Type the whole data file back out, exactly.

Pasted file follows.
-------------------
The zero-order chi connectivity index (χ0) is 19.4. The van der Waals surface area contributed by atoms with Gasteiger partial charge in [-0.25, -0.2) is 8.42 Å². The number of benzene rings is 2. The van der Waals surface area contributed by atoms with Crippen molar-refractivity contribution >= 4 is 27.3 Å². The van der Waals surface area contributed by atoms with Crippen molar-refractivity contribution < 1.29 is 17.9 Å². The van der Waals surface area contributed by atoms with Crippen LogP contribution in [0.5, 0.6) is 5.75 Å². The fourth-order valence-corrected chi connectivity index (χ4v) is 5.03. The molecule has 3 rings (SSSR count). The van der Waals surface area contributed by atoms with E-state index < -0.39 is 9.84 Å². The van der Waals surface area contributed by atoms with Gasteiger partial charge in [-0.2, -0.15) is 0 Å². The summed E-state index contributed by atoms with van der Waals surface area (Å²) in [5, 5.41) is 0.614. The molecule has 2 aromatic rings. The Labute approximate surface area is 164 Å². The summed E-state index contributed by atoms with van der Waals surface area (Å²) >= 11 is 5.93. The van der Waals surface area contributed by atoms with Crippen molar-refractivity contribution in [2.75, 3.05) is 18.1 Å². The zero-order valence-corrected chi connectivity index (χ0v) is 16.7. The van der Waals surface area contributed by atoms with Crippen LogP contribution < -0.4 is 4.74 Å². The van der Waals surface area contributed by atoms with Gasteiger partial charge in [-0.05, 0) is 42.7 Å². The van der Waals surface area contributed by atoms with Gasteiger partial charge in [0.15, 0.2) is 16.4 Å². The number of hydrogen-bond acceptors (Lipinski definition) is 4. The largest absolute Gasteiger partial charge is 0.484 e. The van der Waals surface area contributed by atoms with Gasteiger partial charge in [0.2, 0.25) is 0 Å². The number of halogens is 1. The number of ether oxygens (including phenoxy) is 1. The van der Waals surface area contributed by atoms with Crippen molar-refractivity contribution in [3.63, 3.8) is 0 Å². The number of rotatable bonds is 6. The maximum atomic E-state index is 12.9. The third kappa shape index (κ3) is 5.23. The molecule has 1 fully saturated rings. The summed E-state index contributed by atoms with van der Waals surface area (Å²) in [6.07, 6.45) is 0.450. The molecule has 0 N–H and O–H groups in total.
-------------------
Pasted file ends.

The zero-order chi connectivity index (χ0) is 19.4. The van der Waals surface area contributed by atoms with Gasteiger partial charge in [-0.25, -0.2) is 8.42 Å². The number of benzene rings is 2. The van der Waals surface area contributed by atoms with Crippen molar-refractivity contribution >= 4 is 27.3 Å². The van der Waals surface area contributed by atoms with Crippen molar-refractivity contribution < 1.29 is 17.9 Å². The van der Waals surface area contributed by atoms with Crippen LogP contribution in [0.5, 0.6) is 5.75 Å². The fourth-order valence-corrected chi connectivity index (χ4v) is 5.03. The molecule has 3 rings (SSSR count). The van der Waals surface area contributed by atoms with E-state index < -0.39 is 9.84 Å². The van der Waals surface area contributed by atoms with Gasteiger partial charge in [-0.2, -0.15) is 0 Å². The summed E-state index contributed by atoms with van der Waals surface area (Å²) in [5, 5.41) is 0.614. The molecule has 2 aromatic rings. The Labute approximate surface area is 164 Å². The summed E-state index contributed by atoms with van der Waals surface area (Å²) >= 11 is 5.93. The van der Waals surface area contributed by atoms with Crippen molar-refractivity contribution in [2.75, 3.05) is 18.1 Å². The zero-order valence-corrected chi connectivity index (χ0v) is 16.7. The van der Waals surface area contributed by atoms with Crippen LogP contribution < -0.4 is 4.74 Å². The van der Waals surface area contributed by atoms with Gasteiger partial charge in [-0.05, 0) is 42.7 Å². The van der Waals surface area contributed by atoms with Gasteiger partial charge in [0.15, 0.2) is 16.4 Å². The number of hydrogen-bond acceptors (Lipinski definition) is 4. The largest absolute Gasteiger partial charge is 0.484 e. The van der Waals surface area contributed by atoms with Gasteiger partial charge in [0.2, 0.25) is 0 Å². The number of halogens is 1. The number of ether oxygens (including phenoxy) is 1. The van der Waals surface area contributed by atoms with Crippen molar-refractivity contribution in [3.63, 3.8) is 0 Å². The number of rotatable bonds is 6. The maximum atomic E-state index is 12.9. The third kappa shape index (κ3) is 5.23. The molecule has 1 fully saturated rings. The summed E-state index contributed by atoms with van der Waals surface area (Å²) in [6.07, 6.45) is 0.450. The molecule has 0 N–H and O–H groups in total.